I’m a board certified emergency physician who has been working full time for 4 years in a busy ER since getting out of residency. I thought I’d be able to do this forever, but I’m already feeling burned out. I can’t imagine doing this for another 25 or 30 years. Can you help me?
You didn’t define how many clinical hours you do, but many docs fall victim to the paycheck and end up working more shifts than they should just to pay the bills. If you’re doing more than 15 or 16 shifts a month, consider making some budgetary changes to live off less money and cut down your shifts for a few months to see if that helps. Less sleep deprivation and more free time for exercise, family or your hobbies, may lessen the burn out. I have a good friend who was feeling pretty burned out about 7 years into his career. He realized that if he cut back 3 shifts every third month, he greatly decreased his burnout and really enjoyed life more.
Consider how your schedule flows. Are you constantly jumping back and forth between nights and days or do you have a nice forward progression to your schedule. If not, consider discussing shift patterns with your scheduler.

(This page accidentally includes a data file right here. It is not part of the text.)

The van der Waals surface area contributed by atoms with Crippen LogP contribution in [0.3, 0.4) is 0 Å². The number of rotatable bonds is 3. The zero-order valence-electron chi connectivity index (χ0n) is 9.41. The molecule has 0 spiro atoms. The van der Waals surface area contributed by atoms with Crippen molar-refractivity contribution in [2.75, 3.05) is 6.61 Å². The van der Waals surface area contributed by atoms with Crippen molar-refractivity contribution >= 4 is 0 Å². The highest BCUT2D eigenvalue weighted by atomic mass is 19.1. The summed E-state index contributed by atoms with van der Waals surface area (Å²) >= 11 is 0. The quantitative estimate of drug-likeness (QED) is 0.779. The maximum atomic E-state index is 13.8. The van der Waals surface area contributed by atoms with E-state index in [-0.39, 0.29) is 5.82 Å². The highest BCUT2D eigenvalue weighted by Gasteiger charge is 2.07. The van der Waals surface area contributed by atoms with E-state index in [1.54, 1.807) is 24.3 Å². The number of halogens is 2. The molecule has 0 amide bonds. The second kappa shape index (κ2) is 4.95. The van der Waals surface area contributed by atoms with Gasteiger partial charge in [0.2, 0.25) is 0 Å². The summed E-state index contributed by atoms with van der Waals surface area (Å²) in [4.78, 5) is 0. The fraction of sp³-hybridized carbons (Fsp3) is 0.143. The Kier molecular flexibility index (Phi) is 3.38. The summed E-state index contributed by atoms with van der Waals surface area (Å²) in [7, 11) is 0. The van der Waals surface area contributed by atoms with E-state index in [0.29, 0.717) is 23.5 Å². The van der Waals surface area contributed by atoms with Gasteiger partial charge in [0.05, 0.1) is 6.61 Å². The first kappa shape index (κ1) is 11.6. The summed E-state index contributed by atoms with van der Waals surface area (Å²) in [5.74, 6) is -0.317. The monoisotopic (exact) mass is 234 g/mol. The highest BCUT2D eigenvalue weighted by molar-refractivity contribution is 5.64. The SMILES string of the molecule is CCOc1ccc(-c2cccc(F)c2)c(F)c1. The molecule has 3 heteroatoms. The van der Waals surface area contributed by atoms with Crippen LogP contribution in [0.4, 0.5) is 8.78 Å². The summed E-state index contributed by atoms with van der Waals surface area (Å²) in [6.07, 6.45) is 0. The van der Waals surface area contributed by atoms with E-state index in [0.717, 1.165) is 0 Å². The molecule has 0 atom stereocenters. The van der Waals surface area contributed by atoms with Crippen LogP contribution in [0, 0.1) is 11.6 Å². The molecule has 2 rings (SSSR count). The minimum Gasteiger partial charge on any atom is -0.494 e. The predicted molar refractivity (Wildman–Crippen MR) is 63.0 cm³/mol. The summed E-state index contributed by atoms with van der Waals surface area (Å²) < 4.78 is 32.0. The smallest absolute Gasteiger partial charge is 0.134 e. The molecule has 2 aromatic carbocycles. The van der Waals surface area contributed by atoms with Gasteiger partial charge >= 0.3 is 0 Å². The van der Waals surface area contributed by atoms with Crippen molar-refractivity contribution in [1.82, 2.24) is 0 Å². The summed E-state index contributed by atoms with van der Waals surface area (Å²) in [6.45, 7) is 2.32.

Find Your Motivation
Having recently returned from the ACEP Scientific Assembly, I can tell you there’s nothing more invigorating than a great conference to psyche you up for the vastness of our specialty and the important work that we do. A note of caution: be wary of a conference that masquerades as a vacation. You might benefit from a great conference or a great vacation, but don’t multi-task and try to do both at the same time or you’ll miss out on the benefits of both.
Spend a little introspective time thinking about why you might be burned out. Sure, it could be the schedule or the hours but maybe it’s the patient population, the interactions with the nurses or other attendings or the acuity and volume of the patients. Only an honest self-examination will reveal the true source of the problem. Once you have an understanding of that, you can develop a realistic solution. Sometimes it involves a change in location. Other times, it simply means spending a little more free time doing something you enjoy. Either way, you have a long, exciting career ahead of you and you’ll be a stronger physician for having tackled these issues early and honestly.
Mike Silverman, MD, is chairman of emergency medicine at Harbor Hospital in Baltimore and on the faculty at the TeamHealth Leadership Academy